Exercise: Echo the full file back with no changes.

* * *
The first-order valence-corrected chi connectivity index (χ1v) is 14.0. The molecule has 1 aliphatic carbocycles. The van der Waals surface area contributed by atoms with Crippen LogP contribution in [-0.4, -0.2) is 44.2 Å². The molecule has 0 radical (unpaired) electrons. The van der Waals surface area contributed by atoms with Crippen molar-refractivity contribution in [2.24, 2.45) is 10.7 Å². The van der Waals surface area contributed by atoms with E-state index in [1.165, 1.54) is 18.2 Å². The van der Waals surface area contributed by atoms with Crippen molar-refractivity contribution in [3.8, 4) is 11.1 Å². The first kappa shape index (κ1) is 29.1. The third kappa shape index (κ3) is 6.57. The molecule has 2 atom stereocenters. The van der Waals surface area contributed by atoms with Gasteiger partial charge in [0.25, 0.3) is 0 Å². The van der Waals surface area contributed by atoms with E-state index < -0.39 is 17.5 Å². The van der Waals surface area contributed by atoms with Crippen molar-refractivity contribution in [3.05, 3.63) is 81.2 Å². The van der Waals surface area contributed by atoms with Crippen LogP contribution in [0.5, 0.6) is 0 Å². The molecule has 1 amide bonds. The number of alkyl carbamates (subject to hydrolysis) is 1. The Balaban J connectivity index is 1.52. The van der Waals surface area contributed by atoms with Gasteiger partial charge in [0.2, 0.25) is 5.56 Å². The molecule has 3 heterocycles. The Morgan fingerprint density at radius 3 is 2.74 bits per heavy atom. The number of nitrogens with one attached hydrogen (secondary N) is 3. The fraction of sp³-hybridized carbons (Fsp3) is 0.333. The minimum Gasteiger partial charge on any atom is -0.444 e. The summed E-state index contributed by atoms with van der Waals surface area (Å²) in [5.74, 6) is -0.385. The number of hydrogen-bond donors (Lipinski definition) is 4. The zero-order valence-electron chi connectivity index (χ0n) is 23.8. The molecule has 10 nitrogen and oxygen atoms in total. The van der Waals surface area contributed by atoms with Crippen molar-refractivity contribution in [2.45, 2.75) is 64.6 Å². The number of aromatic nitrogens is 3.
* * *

The first-order valence-corrected chi connectivity index (χ1v) is 14.0. The molecule has 1 aliphatic carbocycles. The van der Waals surface area contributed by atoms with Crippen LogP contribution in [-0.4, -0.2) is 44.2 Å². The molecule has 0 radical (unpaired) electrons. The van der Waals surface area contributed by atoms with Crippen molar-refractivity contribution in [2.24, 2.45) is 10.7 Å². The van der Waals surface area contributed by atoms with E-state index in [1.165, 1.54) is 18.2 Å². The van der Waals surface area contributed by atoms with Crippen molar-refractivity contribution in [3.8, 4) is 11.1 Å². The first kappa shape index (κ1) is 29.1. The third kappa shape index (κ3) is 6.57. The molecule has 2 atom stereocenters. The van der Waals surface area contributed by atoms with Gasteiger partial charge in [0.25, 0.3) is 0 Å². The van der Waals surface area contributed by atoms with E-state index < -0.39 is 17.5 Å². The van der Waals surface area contributed by atoms with Crippen molar-refractivity contribution in [3.05, 3.63) is 81.2 Å². The van der Waals surface area contributed by atoms with Crippen LogP contribution in [0.5, 0.6) is 0 Å². The molecule has 1 amide bonds. The number of alkyl carbamates (subject to hydrolysis) is 1. The Balaban J connectivity index is 1.52. The van der Waals surface area contributed by atoms with Gasteiger partial charge in [0.2, 0.25) is 5.56 Å². The molecule has 3 heterocycles. The Morgan fingerprint density at radius 3 is 2.74 bits per heavy atom. The number of nitrogens with one attached hydrogen (secondary N) is 3. The fraction of sp³-hybridized carbons (Fsp3) is 0.333. The minimum Gasteiger partial charge on any atom is -0.444 e. The summed E-state index contributed by atoms with van der Waals surface area (Å²) in [5.74, 6) is -0.385. The number of hydrogen-bond donors (Lipinski definition) is 4. The zero-order valence-electron chi connectivity index (χ0n) is 23.8. The molecule has 10 nitrogen and oxygen atoms in total. The van der Waals surface area contributed by atoms with Crippen molar-refractivity contribution in [2.45, 2.75) is 64.6 Å². The number of aromatic nitrogens is 3.